The Rites of Almost-Summer
The Rites of Almost-Summer have been accomplished. Tommy's is open and the first backyard fire has been lit, enjoyed, and doused.
Here in our little town, we have a local joke that gets more knowing nods than it does smiles.
"Summer was beautiful last year. It came on a Wednesday."
Growing up in Iowa, we'd go to decorate the gravesites on Memorial Day with fresh cut peonies from the big flower patch by the Summer House. Up here in the Northwoods we enjoy peonies on the 4th of July.
There is a general Rule of Thumb for when Spring officially starts. There has to be no frost on the windshield for at least 8 days in a row. (Yeah, I hear it, too - that Beatles song. "8 Days A Week". It's OK. It just means you're old...-er.)
Sometimes Spring coincides with the Rites of Almost-Summer.
The Rites of Almost-Summer happen around Memorial Day. Tommy's is this little mom'n'pop walk-up burger place on the corner across from the old Railroad Depot. They've remodeled this year by adding a couple of small picnic tables under the eaves. Now there's three ways to enjoy arterial coagulation - standing up at the outdoor counter, the traditional sitting on the curb, or the new picnic tables. Even with the Golden Arches only 2 1/2 blocks away, Tommy's (previously the "Holiday Spot") has been holding it's own for years.
You know Summer's comin' when you can get a Tommy Burger with a side of nachos, finish 'em off while curb seating, and your biscuits haven't frozen.
The other Rite is that first backyard fire.
It should be pointed out that this is an intentional fire, confined to a specific area, so as not to be confused with the Rite of Fall, that autumnal burning of the leaves which ends up scorching a large portion of yard - or the County, depending on wind and drought conditions.
I sat outside watching the fire as night settled over the Little-House-On-The-Corner. The Wife was paying the toll for a weekend of gardening with a hot bath and an early collapse. TechnoBoy was horizontal parade-rest preparing for his pre-dawn work hours at the Store.
It was just me and the fire. And an uninvited swarm of first-crop mosquitos. I savored the smell of wood smoke and DEET while sipping the Elixir of Knowledge, staring at the flames. The sounds of the occasional dog barking at deer strolling the neighborhood and the hum of sporadic traffic on the main drag accompanied the quiet pop & crackle of the fire pit.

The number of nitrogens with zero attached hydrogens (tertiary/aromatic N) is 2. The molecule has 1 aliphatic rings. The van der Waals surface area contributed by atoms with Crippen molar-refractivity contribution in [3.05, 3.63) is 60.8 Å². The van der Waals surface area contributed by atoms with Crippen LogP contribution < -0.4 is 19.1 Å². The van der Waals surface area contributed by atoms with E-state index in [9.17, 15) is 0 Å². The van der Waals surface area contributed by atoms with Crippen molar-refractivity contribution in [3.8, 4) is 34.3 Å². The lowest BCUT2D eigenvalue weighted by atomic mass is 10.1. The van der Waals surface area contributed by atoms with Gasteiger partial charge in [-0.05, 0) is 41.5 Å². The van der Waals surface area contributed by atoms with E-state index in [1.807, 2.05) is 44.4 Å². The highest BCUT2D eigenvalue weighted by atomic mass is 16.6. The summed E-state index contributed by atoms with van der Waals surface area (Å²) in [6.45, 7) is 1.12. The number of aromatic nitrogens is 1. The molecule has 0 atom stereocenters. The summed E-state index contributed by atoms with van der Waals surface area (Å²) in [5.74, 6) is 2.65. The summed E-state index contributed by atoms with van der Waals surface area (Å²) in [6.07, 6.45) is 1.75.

The best part of a fire? It's commercial-free. There are no bodily problems that need pharmaceuticals that cause more bodily problems. No new and improved formulas that insist I need to look like young, thin people. Which, if I'm honest, wouldn't be a bad thing.
But with a fire, I have the chance to just sit and think.
About everything and nothing.
Halfway through the Elixir, I remembered what on guy told me about winter. He said back in the day, the Elders called winter "Story Time". It was when the stories of the People, the families, were handed down to the next generation.
Growing up we didn't have "the fire". We weren't an outdoorsy bunch. We had sofas, chairs, coffee, and family. I remember sitting around the table in Aunt Vi's kitchen, listening to Uncle Joe and Dad swap stories about WWII. No blood and fighting. Just the fun, quirky stories that kept them sane during the insanity of war.
They also had great stories about growing up in a small town during the Depression. Stories full of high jinks and mischief, bigger-than-life characters, and semi-truthful outcomes.
Looking up past the streetlights glow, I recognized a couple of constellations. Imagine all those fires over the centuries, all those nights that were truly night. Just the stars, the moon, and the glowing faces around the fire.
All those stories shared, connecting the present to the past.
The flames disappeared into the glow of orange coals as the last pull of the Elixir of Knowledge uncovered a question.
Where are the fires of today? The "fire stories"?
There's so much information available. Kilobytes in nanoseconds. But the stories that tie us to who we are and why we are - where do we get those?
That's what I thought, too.
Fire stories come from folks who love us, stories shared by investing that most precious of currencies - their time.
I doused the fire with an ice cream bucket of water, listening to the hiss of steam as the yard went dark. My jean pocket began to vibrate and chime. Digging out the phone I saw a text from the DAGU (Daughter All Grown Up). She'd sent some new pictures of the still-under-warranty granddaughter, complete with thumb-typed commentary.
What great timing, eh? Another fire story...